It’s Friday the 13th. You know the drill.

July 13th, 2012

“The way you think and what you think is determined by your theories about yourself and your life. Thought controls you more than you realize.”   – Michael Michalko, author of Creative Thinkering

When the 13th falls on a Friday, the date will be lucky, unlucky or just another day for you depending on your beliefs about it. I view the day as an opportunity to suggest you examine occasionally the beliefs you hold about yourself, your work, and the people in your professional and personal lives. Because like a Friday the 13th, what those things mean to you depends on your beliefs about them.

Your perceptions, how you interpret what you see and what conclusions you draw from it about yourself, others and the world all depend on your beliefs. And the process happens quite automatically.

A belief is anything you accept as truth. And it’s our beliefs that shape our experience. For example, if you believe a situation will frustrate you, then most likely it will. Or, if you believe a co-worker will make you unhappy, then probably s/he will.  And your frustration or unhappiness – or bad luck on a particular calendar day – will, in turn, reinforce your belief.

Just because you believe something doesn’t necessarily mean it’s true. So beliefs can be limiting. But we all have the energy – the ability to change our ideas about ourselves and our work situations –that allows us to grow, expand and develop more fulfilling professional lives.

We have the ability in any moment create an attitude we do not have currently. Our point of power is always right now, in the present moment. And the tools exist to help re-shape our beliefs and have more positive work/life experiences.


Image courtesy of




A delicious bite of TEDxEast.

July 6th, 2012


“The world moves forward by creative minds using things in ways far beyond our intention.”  – Ross Martin

A few of the TEDxEast presentations that WOWed me at the May conference here have been posted online. Here’s a link to one by Ross Martin, an Exec VP at Viacom/MTV who runs Scratch, the media company’s creative swat team charged with driving innovation. He spoke about his education as a poet to share insights about abandoning our concerns for being understood and embracing a kind of misunderstanding.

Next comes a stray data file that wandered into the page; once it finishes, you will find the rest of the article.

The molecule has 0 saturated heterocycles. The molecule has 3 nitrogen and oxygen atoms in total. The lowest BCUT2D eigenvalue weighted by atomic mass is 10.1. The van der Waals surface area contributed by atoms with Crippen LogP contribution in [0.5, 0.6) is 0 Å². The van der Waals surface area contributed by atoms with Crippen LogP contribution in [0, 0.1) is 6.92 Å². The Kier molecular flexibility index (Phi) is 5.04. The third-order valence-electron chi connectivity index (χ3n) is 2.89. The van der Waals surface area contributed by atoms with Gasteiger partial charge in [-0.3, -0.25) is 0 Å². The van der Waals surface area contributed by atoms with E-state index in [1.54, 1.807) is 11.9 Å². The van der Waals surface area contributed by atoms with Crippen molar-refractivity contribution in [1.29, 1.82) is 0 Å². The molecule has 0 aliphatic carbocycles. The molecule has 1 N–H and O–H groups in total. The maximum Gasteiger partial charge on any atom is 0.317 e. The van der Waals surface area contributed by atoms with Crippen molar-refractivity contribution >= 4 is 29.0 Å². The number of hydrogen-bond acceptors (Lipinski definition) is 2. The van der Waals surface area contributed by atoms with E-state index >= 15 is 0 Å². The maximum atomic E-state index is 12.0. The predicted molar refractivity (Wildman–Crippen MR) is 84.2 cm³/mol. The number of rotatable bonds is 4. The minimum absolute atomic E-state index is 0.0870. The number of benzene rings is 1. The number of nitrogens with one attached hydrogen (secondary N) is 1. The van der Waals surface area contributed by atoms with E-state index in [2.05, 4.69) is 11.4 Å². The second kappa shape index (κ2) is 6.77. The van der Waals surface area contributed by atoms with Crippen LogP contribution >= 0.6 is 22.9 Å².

His ten minutes on stage are packed with some provocative ideas on self-discovery, finding truth, and using our brilliant minds.




Celebrate your independence!

June 29th, 2012

I look forward every year to the July 4th weekend. I love the fireworks, sparklers, parades, park events and barbeques. And what I like best of all about the celebration of our nation’s independence is the focus it puts on our individual freedom.

It’s the remarkable holiday that reminds us of our freedom to choose what we give our attention to. We are free to choose the exact thoughts and concentration of energy that allow us to shape our individual life experiences. We are free to create the career, the business, the relationships, the life we desire. And there are so many choices!

Take some time this Independence Day to revel in your liberty and the pursuit of your happiness. Chill. Breathe deeply. Reflect. Walk or run or dance. Eat good food. Nurture yourself. Release your energy. Be eager. Choose thoughts that feel good when you think them. The most successful people are really the ones that are the happiest.